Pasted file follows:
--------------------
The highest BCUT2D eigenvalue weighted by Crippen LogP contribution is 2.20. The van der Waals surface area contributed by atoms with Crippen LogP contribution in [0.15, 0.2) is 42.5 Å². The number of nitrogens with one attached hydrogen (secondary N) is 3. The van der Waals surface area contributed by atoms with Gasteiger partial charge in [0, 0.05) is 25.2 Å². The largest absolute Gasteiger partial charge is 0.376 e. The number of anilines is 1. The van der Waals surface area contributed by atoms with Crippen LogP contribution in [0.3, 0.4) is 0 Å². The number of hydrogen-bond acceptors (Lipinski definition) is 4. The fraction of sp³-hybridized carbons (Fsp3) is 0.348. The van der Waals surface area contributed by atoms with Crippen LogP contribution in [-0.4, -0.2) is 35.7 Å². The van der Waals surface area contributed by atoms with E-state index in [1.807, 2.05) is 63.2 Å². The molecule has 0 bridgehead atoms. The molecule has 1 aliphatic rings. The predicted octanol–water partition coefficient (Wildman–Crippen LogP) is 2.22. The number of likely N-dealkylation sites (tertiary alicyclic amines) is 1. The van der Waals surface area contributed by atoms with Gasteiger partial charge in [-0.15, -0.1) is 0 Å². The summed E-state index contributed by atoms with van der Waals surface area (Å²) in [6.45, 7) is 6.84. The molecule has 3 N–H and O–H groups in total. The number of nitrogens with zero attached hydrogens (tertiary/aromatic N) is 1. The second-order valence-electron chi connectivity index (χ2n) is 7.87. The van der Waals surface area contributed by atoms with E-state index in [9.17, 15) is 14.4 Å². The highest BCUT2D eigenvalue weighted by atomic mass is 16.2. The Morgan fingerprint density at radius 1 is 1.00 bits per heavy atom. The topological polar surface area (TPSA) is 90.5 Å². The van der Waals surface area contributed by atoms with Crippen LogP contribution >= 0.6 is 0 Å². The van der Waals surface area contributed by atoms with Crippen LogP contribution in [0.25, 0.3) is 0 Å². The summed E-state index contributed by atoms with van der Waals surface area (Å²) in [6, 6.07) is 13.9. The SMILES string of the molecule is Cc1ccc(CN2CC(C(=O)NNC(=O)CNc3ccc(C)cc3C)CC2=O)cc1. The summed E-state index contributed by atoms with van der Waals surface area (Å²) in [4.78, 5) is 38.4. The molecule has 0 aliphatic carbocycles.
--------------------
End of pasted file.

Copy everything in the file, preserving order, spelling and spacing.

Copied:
The highest BCUT2D eigenvalue weighted by Crippen LogP contribution is 2.20. The van der Waals surface area contributed by atoms with Crippen LogP contribution in [0.15, 0.2) is 42.5 Å². The number of nitrogens with one attached hydrogen (secondary N) is 3. The van der Waals surface area contributed by atoms with Gasteiger partial charge in [0, 0.05) is 25.2 Å². The largest absolute Gasteiger partial charge is 0.376 e. The number of anilines is 1. The van der Waals surface area contributed by atoms with Crippen LogP contribution in [0.3, 0.4) is 0 Å². The number of hydrogen-bond acceptors (Lipinski definition) is 4. The fraction of sp³-hybridized carbons (Fsp3) is 0.348. The van der Waals surface area contributed by atoms with Crippen LogP contribution in [-0.4, -0.2) is 35.7 Å². The van der Waals surface area contributed by atoms with E-state index in [1.807, 2.05) is 63.2 Å². The molecule has 0 bridgehead atoms. The molecule has 1 aliphatic rings. The predicted octanol–water partition coefficient (Wildman–Crippen LogP) is 2.22. The number of likely N-dealkylation sites (tertiary alicyclic amines) is 1. The van der Waals surface area contributed by atoms with Gasteiger partial charge in [-0.15, -0.1) is 0 Å². The summed E-state index contributed by atoms with van der Waals surface area (Å²) in [6.45, 7) is 6.84. The molecule has 3 N–H and O–H groups in total. The number of nitrogens with zero attached hydrogens (tertiary/aromatic N) is 1. The second-order valence-electron chi connectivity index (χ2n) is 7.87. The van der Waals surface area contributed by atoms with E-state index in [9.17, 15) is 14.4 Å². The highest BCUT2D eigenvalue weighted by atomic mass is 16.2. The Morgan fingerprint density at radius 1 is 1.00 bits per heavy atom. The topological polar surface area (TPSA) is 90.5 Å². The van der Waals surface area contributed by atoms with Crippen LogP contribution >= 0.6 is 0 Å². The van der Waals surface area contributed by atoms with Crippen LogP contribution in [0.25, 0.3) is 0 Å². The summed E-state index contributed by atoms with van der Waals surface area (Å²) in [6, 6.07) is 13.9. The SMILES string of the molecule is Cc1ccc(CN2CC(C(=O)NNC(=O)CNc3ccc(C)cc3C)CC2=O)cc1. The summed E-state index contributed by atoms with van der Waals surface area (Å²) in [4.78, 5) is 38.4. The molecule has 0 aliphatic carbocycles.